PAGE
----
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Digital Rights Are Human Rights

 

Not long ago, the internet connoted progress, connection, exploration, innovation. But what trends do you associate with the net today? Disinformation? Hatred? Surveillance? Censorship? Monopoly? Child exploitation? The dark mood about the digital age, while understandable, is also dangerous. The internet still offers enormous value as a tool for freedom of information and expression. But in attempting to fix its very real problems, we are concerned that governments—often with public support and encouragement—risk undermining its core benefits. Repressive governments have long criminalized criticism of officials or institutions, often disguised as seemingly content-neutral measures such as laws on defamation, blasphemy, or lèse majesté (offending the dignity of a sovereign or the state, perhaps most often associated with Thailand). Now, in many countries, a Facebook post or a tweet can lead to a visit from the security services, an investigation, or worse. Cases span from India, where a young man was detained for irreverent posts on Facebook, to Zimbabwe, where, in November, an American woman was arrested after having insulted (now former) President Robert Mugabe on Twitter.

 

Even governments that have typically protected and promoted freedom of expression are taking steps that, while not in the same category of repression, could nonetheless lead to restriction on space for expression and association. For instance, Western European governments concerned about the problems posed by social media are adopting policies that undermine the protections offered to free speech in offline space. Earlier this year, Germany legislated against online “hate speech,” encouraging internet platforms to engage in what in essence would come down to online censorship. The United Kingdom’s Investigatory Powers Act—dubbed by opponents the “snooper’s charter” and adopted in 2016—provides security services and police with the power to hack into computers and phones and collect bulk communications data, severely endangering, among other things, the ability of journalists to protect their sources. Spain’s attempt to counter Catalonian separatism this fall has led to significant interferences with the flow of online information. And the U.S. immigration enforcement agency has called upon software developers to help it design algorithms allowing for continuous monitoring of the social media activity of visa-holders.

 

Next week’s Internet Governance Forum in Geneva is one of the few global arenas available to advocate for an internet safe and secure for freedom of expression, privacy, and other fundamental rights. An annual global meeting organized by the U.N., it provides a critical place for governments, internet companies, and civil society to re-emphasize the core human rights values at the center of the digital age. The IGF does not itself make decisions, but its very existence promotes an open, secure, and participatory internet, emphasizing its decentralized nature. From our different perspectives—as the U.N.’s principal monitor for freedom of expression worldwide and as a lawyer who has litigated freedom of expression cases around the world—we both have seen how IGF promotes a vision of internet governance that runs counter to the state-centralized management pursued by censorship-heavy governments. China and Russia, for instance, have pressed to “multilateralize” internet governance, effectively locking out civil society in favor of a state-dominated approach. China’s series of Wuzhen conferences have been a kind of counterpoint to IGF, reflecting the aggressive approach China takes toward uses of the internet that Western users take for granted.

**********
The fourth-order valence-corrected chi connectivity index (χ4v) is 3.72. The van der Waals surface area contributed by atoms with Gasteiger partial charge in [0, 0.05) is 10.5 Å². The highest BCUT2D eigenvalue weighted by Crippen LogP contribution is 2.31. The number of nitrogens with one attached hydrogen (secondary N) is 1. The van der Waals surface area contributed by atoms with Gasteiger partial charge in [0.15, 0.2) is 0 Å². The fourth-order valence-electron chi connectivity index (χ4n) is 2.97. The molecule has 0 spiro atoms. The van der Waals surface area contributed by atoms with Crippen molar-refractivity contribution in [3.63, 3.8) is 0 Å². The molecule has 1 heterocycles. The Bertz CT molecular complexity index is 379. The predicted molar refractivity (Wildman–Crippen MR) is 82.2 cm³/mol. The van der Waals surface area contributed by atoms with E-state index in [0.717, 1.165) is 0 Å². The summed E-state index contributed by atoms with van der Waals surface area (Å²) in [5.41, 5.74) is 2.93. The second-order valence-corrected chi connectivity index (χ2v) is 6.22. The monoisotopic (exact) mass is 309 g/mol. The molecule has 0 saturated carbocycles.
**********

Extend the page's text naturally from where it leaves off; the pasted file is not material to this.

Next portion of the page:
This year, more than at any other of IGF’s 11 earlier sessions, participants must resist statist management of digital spaces. Instead, they need to celebrate and advocate for approaches that involve not only governments but also individual users, NGOs, private companies, technologists, and academics. These types of multi-stakeholder processes tend to argue that the best way to counter the ills of the digital age is to protect user autonomy and expression and to adopt solutions that have buy-in from all those using—and building and protecting—the internet. IGF arrives at a critical moment, and participants should aim, at a minimum, for three things. The best way to counter the ills of the digital age is to protect user autonomy and expression. First, IGF should celebrate and protect the internet’s role in facilitating the exercise of human rights. Governments are obliged under international law to protect the rights to freedom of expression, privacy, free assembly and association. Instead, governments regularly assault them, arguing—as they often do in times of terrorism and other threats—that compromise is necessary. We have seen this especially in the efforts by law enforcement, at national and local levels, to undermine encryption (a fundamental safeguard for user security), privacy, and expression. France sought to criminalize merely visiting websites deemed to encourage terrorism, which the Constitutional Council recently declared unconstitutional.